It’s no secret that cashflow is an issue for Australia’s small-business sector. Multiple surveys each year, including our own Scottish Pacific SME Growth Index, highlight this fact.
Cashflow is always one of the top barriers to growth mentioned by the more than 1200 small-business owners and managers polled twice a year for our SME Growth Index (the other main barriers being multiple taxes, and access to and conditions of credit).
In this round of the SME Growth Index, our research partner East & Partners drilled down further to help us get an indication of just what poor cashflow is costing SMEs.
How many SMEs are happy with cashflow? Not many
When asked about their satisfaction with cashflow in 2016, only 8.5 per cent were happy – that is, almost 92 per cent of those surveyed thought cashflow could be better.
This was across the 1200 businesses polled, including growth, stable and declining small businesses. When we drilled down just to growth businesses, only five per cent were satisfied with their cashflow, and felt poor cashflow was costing them revenue.
Seven out of 10 growth SMEs said if their cashflow was better in 2016, they could have produced at least 10 per cent revenue growth, and almost a quarter said the revenue increase would have been 25 to 50 per cent.
Across the 1200 businesses polled, SMEs estimated that better cashflow would have given them an average 18.7 per cent revenue boost in 2016.
East & Partners analysis is that, based on the $1 million to $20 milion annual revenue SME segment contributing $1.3 trillion to the economy (ASB data), this 18.7 per cent represents a staggering $222.5 billion in additional revenue that small business missed out on in 2016 due to cashflow issues.
The Index found strong indications that improving cashflow early in the life of a business has a major long-term impact on revenue growth.
Some 96 per cent of the segment with $1 million to $5 million annual revenue businesses agreed that better cashflow would have increased their 2016 revenue (with an average improvement of 23 per cent); 85.5 per cent of $15 million to 20 million businesses agreed, with an average revenue increase of 11 per cent.
What can small business do to improve cashflow?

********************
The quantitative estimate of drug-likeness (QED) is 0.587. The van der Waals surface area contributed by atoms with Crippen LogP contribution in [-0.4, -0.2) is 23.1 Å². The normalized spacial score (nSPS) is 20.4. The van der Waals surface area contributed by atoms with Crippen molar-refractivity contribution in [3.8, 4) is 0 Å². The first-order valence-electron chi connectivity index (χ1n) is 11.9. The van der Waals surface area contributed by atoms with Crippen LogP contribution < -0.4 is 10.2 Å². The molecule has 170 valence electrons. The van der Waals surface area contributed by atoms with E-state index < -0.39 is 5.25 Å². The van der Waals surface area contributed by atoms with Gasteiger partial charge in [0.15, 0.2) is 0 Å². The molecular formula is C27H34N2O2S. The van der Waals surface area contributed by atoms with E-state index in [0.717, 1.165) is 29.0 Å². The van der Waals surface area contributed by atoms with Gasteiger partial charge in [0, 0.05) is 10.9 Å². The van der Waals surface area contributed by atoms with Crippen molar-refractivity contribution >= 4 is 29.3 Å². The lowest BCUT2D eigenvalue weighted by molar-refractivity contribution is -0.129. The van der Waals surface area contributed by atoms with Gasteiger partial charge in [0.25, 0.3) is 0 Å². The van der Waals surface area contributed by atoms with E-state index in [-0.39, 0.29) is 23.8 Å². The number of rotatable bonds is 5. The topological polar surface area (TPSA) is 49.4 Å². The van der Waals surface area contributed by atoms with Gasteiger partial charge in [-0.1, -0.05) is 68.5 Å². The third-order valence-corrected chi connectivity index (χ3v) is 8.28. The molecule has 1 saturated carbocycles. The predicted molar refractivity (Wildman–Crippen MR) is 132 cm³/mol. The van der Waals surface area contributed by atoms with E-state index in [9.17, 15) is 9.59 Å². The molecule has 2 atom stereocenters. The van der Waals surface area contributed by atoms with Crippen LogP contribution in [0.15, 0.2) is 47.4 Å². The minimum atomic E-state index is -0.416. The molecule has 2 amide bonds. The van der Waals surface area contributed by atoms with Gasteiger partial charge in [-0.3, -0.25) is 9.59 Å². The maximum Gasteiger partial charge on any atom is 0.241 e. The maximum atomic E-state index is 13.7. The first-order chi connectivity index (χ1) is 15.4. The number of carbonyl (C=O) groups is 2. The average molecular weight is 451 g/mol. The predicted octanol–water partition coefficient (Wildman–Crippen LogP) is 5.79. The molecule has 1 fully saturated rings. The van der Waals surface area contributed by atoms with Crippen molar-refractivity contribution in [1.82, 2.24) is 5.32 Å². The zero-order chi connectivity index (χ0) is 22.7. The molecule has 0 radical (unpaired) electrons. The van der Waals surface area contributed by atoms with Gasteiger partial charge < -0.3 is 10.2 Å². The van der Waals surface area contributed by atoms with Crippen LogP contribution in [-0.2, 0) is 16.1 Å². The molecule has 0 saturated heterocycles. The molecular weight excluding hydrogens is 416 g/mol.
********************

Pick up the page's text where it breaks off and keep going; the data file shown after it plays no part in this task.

There are dozens of small steps that can help improve cashflow. One major issue is ensuring you have the right working capital solution for your business. With interest rates so low and many non-bank funders in the market, including Scottish Pacific, SME access to credit should not be an issue. And yet the SME Growth Index shows that access to, and conditions of, credit are two of the top three barriers to SME growth.
The Index has also tracked the trend away from the banks when it comes to small business looking for capital to grow. Latest results show a record percentage of businesses plan to use non-bank financing (22 per cent, doubling from 11 per cent in Round One of the SME Growth Index in September 2014). This contrasts with declining bank borrowing intention (29 per cent, significantly down from 38 per cent in Round One).
ASBFEO’s Small Business Loans Enquiry has recently highlighted the need for a fast solution for small businesses over access to finance. It’s important for SMEs and their advisers to be across the full range of finance options available to them. These options could include well established invoice and trade finance alternatives, or newer P2P lending or crowdfunding, depending on the size, life stage and growth plans of the business.
The ball is in the court for SME owners, managers and their advisers to take the time to carefully research the right options to help them solve the cashflow conundrum forever.
To receive a free copy of the Scottish Pacific SME Growth Index, register here: https://www.scottishpacific.com/news/research.
Peter Langham, CEO, Scottish Pacific